ContractsProf Blog

Editor: Jeremy Telman
Oklahoma City University
School of Law

Friday, November 26, 2004

Economics, interpretation, and incomplete contracts

A couple of interesting new papers with an economic bent are mentioned over at Lawrence Solum’s Legal Theory Blog.  They're still in workshop form, but they’re both of interest to Contracts teachers.

In the first, Judge Richard Posner notes that the interpretation of contracts is one of the least-studied aspects of contract law and economics, and takes a stab at it in The Law and Economics of Contract Interpretation.  His goal is to show that interpretation involves more than textual analysts or cognitive psychology, but that that economics has a role to play in determining the meaning of ambiguous terms.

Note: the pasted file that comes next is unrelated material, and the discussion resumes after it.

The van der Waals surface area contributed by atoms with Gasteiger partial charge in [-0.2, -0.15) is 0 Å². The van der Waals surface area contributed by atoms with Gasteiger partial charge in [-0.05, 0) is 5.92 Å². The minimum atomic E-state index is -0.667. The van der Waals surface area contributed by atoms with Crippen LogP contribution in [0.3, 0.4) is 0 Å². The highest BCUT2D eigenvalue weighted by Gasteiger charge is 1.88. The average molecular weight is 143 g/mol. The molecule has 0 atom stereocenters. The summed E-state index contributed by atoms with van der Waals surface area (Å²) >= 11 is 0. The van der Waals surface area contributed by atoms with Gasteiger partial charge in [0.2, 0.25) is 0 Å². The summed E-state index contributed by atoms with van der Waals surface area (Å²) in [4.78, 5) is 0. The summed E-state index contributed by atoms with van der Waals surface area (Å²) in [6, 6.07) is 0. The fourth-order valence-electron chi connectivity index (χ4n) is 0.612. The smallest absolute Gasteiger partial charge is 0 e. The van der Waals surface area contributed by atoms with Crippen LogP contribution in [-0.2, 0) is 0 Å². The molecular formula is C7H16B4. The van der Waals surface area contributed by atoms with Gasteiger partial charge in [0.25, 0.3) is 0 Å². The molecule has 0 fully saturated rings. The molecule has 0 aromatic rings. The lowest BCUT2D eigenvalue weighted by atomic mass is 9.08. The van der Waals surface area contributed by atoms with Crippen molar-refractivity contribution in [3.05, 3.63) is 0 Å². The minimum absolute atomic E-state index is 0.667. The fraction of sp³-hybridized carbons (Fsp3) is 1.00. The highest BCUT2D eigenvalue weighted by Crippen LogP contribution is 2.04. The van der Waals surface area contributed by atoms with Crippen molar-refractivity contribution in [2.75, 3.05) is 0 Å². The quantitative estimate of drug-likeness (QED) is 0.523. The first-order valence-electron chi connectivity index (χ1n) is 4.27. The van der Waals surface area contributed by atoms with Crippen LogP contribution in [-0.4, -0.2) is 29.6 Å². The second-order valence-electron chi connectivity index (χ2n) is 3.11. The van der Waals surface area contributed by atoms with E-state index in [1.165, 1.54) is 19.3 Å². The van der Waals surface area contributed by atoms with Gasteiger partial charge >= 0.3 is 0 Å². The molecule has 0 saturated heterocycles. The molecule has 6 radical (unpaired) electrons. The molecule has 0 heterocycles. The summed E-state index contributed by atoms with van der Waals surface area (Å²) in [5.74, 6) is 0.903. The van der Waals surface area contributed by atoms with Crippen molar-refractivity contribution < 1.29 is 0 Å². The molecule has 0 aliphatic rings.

And in Contingency and Control: A Theory of Contracts, Lewis Kornhauser and Bentley Macleod set themselves a large task: reconciling the theories of incomplete contracts with the economic analysis of contract law.  They start by recognizing that contracts are made in different environments, and different types of contracts are suitable to different forms.  In particular, they distinguish between what they call contingency contracts and control contracts, and argue that the contract regime should change depending on the type of environment in which contracting occurs.

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